Learn About After-Tax 401(k) Contributions and How They Function

Jan 31, 2023 By Susan Kelly

There are yearly caps on how much may be put into retirement plans that offer tax advantages. A 401(k) account is a great place to save for your future, but did you know you can put away even more money by making contributions after taxes have already been taken out? Money put into a 401(k) after taxes is money that has already been taxed. Similarly to Roth 401(k) contributions, they can significantly boost your retirement savings if your company's plan permits them.

What's an After-Tax 401(k)?

If your company offers a 401(k) plan but wants to save more than the yearly maximum, you can contribute after-tax funds. Your 401(k) account will grow tax-deferred whether you make pre-tax or after-tax contributions. You will only be required to pay taxes on the earnings produced from your retirement savings after you begin withdrawing money from them in retirement.

Can I Make 401(k) Payments After Taxes Have Been Taken Out?

After-tax contributions to a Roth 401(k) are made after the yearly maximum on pre-tax contributions has been met. Here's how after-tax donations work; however, not all companies provide them. Let's pretend you're 35 years old, make $125,000 a year, and put the maximum $22,500 into your 401(k) plan before taxes.

If your company matches up to 3% of your income, that's an additional $3,750, for a total of $26,250. The maximum yearly 401(k) contribution for 2023 is $66,000, but if your plan permits after-tax 401(k) contributions, you might save an extra $39,750.

2019 401(k) Roth Contribution Limits After Taxes

For 2023, the IRS significantly increased the maximum amount that may be contributed to a 401(k) plan by retirement savings. In 2023, 401(k) participants can earn a maximum of $66,000. The pre-tax ceiling is only $22,500, so this is a massive increase above that.

The pre-tax cap for 401(k) contributions in 2022 were $20,500, bringing the total limit to $61,000. In 2023, Americans aged 50 and over can contribute an extra $7,500 to their 401(k)s. In 2023, they can put in up to $73,500.

Tax Advantages of 401(k) Investments

Regarding retirement savings, it's easier to match the benefits of making after-tax contributions if you're a high worker with extra money.

Tax-Deferred Accumulation

A 401(k) allows you to contribute money you already paid taxes on and watch it grow tax-free until you withdraw it in retirement.

Risk of Capital Gains Exclusion

Retirement savings in a taxable investment account grow tax-free, just like after-tax 401(k), contributions do. However, earnings in a taxable account are subject to capital gains taxes, which can reach 37% for assets held for less than a year.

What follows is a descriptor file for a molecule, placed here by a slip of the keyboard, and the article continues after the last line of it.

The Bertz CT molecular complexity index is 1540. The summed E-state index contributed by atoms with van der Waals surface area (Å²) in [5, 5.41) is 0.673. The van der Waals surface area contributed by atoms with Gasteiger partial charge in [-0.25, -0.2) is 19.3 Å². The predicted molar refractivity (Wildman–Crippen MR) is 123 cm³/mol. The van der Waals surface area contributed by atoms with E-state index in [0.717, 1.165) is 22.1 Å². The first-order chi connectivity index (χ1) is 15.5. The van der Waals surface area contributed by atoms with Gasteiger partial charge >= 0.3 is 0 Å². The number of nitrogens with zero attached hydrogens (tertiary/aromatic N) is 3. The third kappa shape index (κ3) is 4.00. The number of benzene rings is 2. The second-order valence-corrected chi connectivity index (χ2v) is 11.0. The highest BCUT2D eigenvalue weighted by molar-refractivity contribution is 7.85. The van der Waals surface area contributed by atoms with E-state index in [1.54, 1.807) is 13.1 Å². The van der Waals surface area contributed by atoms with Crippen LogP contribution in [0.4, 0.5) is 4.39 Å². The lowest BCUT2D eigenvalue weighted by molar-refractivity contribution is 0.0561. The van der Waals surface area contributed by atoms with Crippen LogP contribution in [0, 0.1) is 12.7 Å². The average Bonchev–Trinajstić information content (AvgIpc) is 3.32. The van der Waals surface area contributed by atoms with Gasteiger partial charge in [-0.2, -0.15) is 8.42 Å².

Suppose you contribute to a 401(k) plan after taxes. In that case, you'll only have to pay regular income tax on investment gains, which may add to significant savings because most individuals anticipate a lower tax rate in retirement.

Options for Withdrawal

Unlike conventional 401(k) contributions, which require you to wait until age 59 12 for penalty-free withdrawals, after-tax 401(k) contributions can be withdrawn at any time without penalty.

Consequences of 401(k) Investments Made After Taxes

Even for high incomes with enough cash to spare, there are drawbacks to making after-tax contributions to a 401(k).

Investing Choices Are Slim

After-tax contributions to a 401(k) will provide you with fewer investment options than if you roll those funds into a Roth IRA since most 401(k) plans come with a restricted set of investment options.

Confined Supply

Unfortunately, just 21% of 401(k) plans allow after-tax contributions, according to research by the Plan Sponsor Council of America. Increasing your savings rate may not be possible with your current strategy.

Can I Contribute To Two After-Tax 401(k)s?

Another 401(k) or several 401(k) plans allow you to make after-tax contributions. Remember that in 2022, employees can contribute up to $20,500, and those 50 and over can contribute up to $27,000.

If you are self-employed and eligible to enroll in a solo 401(k) or profit-sharing plan, you can make additional employer contributions on top of the standard employee contribution. In 2022, the most you may put into your 401(k) from your company and your paycheck will be $61,000, or $67,500 if you're 50 or older.

The Bottom Line

If you want to save more money every year in a tax-advantaged retirement account and retire sooner, an after-tax 401(k) is a terrific option. If you use a 401(k) for tax purposes, you should verify that the plan's investment options suit your situation.

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